Trying to turn these discrete pieces into a unified whole is a bit like throwing appetizer, main dish and dessert into a blender -- it may save time, but the end result is an unappetizing mess. The concept of mimicking the current political leadership is something that can, on occasion, work quite well for a short Saturday Night Live sketch, but trying to stretch it out into a movie just doesn't work well here. Dennis Quaid is obviously trying to be George W. Bush, it's just painful to watch him play dumb and stretch his features into comical, Bush-like expressions. Harden lends some style to the window-dressing role of the First Lady, but doesn't have a whole lot to work with (I'm guessing calling Quaid "Poopy" probably didn't stretch her acting chops too much). Dafoe, who is one of my favorite actors, does a decent enough job as the puppeteer behind the Presidency, but the idea simply isn't remotely original. Add to this the considerable stupidity of the idea of the President of the United States judging the finale of a reality television show to up his ratings, and you've worked your way pretty high up the "this just isn't a good idea" meter.

Weitz could've taken the "American Dreamz" piece of the storyline, gone down the mockumentary path so adroitly blazed by Christopher Guest, and ended up with a workable film. He has some potentially interesting characters in Martin Tweed, the uber-successful-but-eternally-unloved celebrity, and Sally Kendoo, the cutthroat America's sweetheart, but never develops them enough to really get us interested in the fate of either. Weitz tries to take a dip in the less shallow end of the character-development pool with the relationship between Tweed and Kendoo, but even there he really only wades knee-deep.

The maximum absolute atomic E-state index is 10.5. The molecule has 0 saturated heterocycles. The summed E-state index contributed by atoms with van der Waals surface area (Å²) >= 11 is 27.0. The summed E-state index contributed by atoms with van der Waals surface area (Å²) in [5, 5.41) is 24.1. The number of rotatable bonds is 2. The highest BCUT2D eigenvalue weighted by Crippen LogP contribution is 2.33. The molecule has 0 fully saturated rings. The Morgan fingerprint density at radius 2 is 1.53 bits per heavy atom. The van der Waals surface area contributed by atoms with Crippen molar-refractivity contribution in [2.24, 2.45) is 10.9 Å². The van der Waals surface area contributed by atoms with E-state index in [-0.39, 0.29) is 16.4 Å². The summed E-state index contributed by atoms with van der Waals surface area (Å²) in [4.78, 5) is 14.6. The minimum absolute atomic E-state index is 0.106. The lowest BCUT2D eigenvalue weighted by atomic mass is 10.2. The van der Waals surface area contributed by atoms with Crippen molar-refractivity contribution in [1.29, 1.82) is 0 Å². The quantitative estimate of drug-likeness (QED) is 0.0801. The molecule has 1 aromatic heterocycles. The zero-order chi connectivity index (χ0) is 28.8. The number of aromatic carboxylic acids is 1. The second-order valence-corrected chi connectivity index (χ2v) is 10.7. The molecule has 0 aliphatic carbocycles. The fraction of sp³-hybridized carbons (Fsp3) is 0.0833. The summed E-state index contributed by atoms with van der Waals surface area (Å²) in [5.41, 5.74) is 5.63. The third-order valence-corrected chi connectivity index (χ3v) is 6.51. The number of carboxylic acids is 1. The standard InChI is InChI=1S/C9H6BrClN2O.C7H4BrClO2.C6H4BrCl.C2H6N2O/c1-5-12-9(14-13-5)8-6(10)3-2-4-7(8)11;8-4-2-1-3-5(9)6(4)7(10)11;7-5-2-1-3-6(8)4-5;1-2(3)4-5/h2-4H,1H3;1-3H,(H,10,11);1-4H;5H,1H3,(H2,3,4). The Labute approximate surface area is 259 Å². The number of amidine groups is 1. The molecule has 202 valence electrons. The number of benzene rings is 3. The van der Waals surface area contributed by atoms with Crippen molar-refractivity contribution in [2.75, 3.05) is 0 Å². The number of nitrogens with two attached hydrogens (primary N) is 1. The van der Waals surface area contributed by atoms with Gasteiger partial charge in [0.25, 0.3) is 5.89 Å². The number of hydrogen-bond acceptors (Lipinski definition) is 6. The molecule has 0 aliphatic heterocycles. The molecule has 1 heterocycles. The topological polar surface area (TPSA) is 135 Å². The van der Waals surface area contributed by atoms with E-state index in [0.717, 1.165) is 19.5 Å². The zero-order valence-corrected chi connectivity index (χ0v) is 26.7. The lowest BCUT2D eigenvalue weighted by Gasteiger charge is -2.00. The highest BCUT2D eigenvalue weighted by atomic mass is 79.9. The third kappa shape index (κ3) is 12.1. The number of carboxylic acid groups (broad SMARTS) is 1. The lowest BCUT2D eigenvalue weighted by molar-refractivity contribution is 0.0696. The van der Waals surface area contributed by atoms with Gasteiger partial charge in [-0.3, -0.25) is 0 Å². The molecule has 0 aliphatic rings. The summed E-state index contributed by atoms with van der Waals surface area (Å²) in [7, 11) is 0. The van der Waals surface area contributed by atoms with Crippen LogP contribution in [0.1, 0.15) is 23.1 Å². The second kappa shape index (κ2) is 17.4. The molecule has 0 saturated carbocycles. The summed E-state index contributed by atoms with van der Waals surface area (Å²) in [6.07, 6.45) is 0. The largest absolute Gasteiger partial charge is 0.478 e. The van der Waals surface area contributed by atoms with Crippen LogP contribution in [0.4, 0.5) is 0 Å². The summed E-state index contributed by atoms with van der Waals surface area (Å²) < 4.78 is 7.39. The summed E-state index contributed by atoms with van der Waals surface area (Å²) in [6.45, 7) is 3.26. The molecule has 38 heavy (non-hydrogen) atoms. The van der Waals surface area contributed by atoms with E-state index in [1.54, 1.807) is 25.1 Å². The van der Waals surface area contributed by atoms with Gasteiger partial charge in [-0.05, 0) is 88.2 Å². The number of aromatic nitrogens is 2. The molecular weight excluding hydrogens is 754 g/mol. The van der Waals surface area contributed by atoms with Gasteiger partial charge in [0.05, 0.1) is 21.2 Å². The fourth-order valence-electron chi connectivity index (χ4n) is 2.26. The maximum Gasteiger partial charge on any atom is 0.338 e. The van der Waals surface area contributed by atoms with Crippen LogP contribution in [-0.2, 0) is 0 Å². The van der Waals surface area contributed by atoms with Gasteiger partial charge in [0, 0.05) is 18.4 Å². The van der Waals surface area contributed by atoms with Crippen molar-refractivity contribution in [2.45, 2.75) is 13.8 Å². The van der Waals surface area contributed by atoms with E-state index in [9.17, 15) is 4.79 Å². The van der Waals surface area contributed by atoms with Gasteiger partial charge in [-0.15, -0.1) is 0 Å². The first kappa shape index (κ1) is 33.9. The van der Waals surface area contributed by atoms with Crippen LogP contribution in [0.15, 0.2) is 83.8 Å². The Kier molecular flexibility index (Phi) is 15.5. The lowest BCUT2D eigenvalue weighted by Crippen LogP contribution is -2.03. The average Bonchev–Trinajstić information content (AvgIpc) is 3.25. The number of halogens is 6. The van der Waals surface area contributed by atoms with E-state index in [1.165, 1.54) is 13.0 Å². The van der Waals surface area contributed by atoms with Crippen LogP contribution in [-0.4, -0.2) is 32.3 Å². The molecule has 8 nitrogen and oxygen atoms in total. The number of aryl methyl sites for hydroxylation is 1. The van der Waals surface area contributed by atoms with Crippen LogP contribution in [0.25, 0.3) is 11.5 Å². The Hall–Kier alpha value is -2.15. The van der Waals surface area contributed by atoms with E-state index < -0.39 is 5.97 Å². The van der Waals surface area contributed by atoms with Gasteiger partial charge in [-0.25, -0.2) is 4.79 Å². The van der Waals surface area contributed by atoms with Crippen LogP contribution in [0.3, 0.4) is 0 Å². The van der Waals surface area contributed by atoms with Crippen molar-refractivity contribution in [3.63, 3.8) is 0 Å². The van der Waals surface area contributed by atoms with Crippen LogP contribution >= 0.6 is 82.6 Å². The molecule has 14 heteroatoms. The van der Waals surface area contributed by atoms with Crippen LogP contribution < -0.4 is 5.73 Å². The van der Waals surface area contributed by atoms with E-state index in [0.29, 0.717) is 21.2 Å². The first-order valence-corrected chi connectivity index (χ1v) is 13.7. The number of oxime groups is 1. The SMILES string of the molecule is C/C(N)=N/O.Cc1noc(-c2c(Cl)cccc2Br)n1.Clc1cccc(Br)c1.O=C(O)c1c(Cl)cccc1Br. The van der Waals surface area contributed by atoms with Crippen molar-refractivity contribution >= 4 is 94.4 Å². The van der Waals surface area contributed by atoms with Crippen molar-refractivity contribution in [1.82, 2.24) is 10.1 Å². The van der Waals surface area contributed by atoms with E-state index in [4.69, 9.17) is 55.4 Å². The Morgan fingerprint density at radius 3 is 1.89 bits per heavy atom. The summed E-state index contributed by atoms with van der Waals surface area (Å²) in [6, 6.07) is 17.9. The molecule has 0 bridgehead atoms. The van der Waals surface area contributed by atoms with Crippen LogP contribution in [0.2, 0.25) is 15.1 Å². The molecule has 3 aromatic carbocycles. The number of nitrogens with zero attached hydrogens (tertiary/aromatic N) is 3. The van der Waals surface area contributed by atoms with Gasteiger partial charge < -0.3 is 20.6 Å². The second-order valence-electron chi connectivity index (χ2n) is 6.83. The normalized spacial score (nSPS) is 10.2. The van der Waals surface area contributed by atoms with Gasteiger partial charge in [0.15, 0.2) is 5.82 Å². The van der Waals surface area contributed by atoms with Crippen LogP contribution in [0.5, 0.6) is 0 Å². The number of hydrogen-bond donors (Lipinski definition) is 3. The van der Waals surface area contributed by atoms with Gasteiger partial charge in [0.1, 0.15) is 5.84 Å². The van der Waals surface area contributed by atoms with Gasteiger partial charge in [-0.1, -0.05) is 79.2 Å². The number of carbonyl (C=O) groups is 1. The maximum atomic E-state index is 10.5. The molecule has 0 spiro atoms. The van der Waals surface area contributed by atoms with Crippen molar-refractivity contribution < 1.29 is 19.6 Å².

Chris Klein, as Sally's unbelievably good-hearted, blindly stupid boyfriend/ex-boyfriend/reunited war-hero-boyfriend delivers his role in an incessantly wooden-but-earnest style that made me think he's been studying up on early Keanu Reeves films; I'm not sure if he was intentionally mocking Reeves or just doing a damn good impression of the actor at his worst (and yes, Keanu fans -- before you collectively leap down my throat yet again -- Reeves is capable of doing some decent acting, but like the little girl who had a little curl, when he is bad, he is horrid). Seriously, every time Klein was on screen, I thought of how much better that part would have been in the hands of Lou Taylor Pucci or Joseph Gordon-Levitt.

If Weitz had made a film just focusing on the reality show, minus the presidential nonsense, he might have actually had a decent comedy on his hands. Heck, he could have even left the Omer character in, and just made him a poor relative coming to America to live with rich relatives instead of a terrorist. Omer's family could have been the setting for some more biting social commentary than what we get here, which is mostly Omer's bewilderment at his cousins' desire to shop at the mall all the time. The real jewel of Omer's family is his cousin Iqbal, a flamingly gay singer and dancer who wants desperately to be famous; he has a deliciously gaudy rehearsal space set up in the basement, complete with sound system, mirror ball and lights, and has submitted a video to American Dreamz, hoping to be a contestant. One suspects after watching his hilarious performance of "Superfreak" that Iqbal's best chance of success would be the drag queen scene, where "jazz hands" and lots of hip swiveling are appreciated.

If American Dreamz had tried to do any one of those things, it might have worked. As it is, what we have is a film that's not funny enough to rightly be called a farce, and certainly not intelligent enough to be called satire. American Dreamz aims for the scattershot, but misses the mark. The older woman in the elevator with me on the way out of the theater after the free screening (where the film received a decidedly lukewarm reception from the packed house) summed it up thusly: "Well, that's two hours of my life I'll never get back. We should've shelled out the 20 bucks to go see Kinky Boots instead."

Jette saw American Dreamz at SXSW. Her review is here.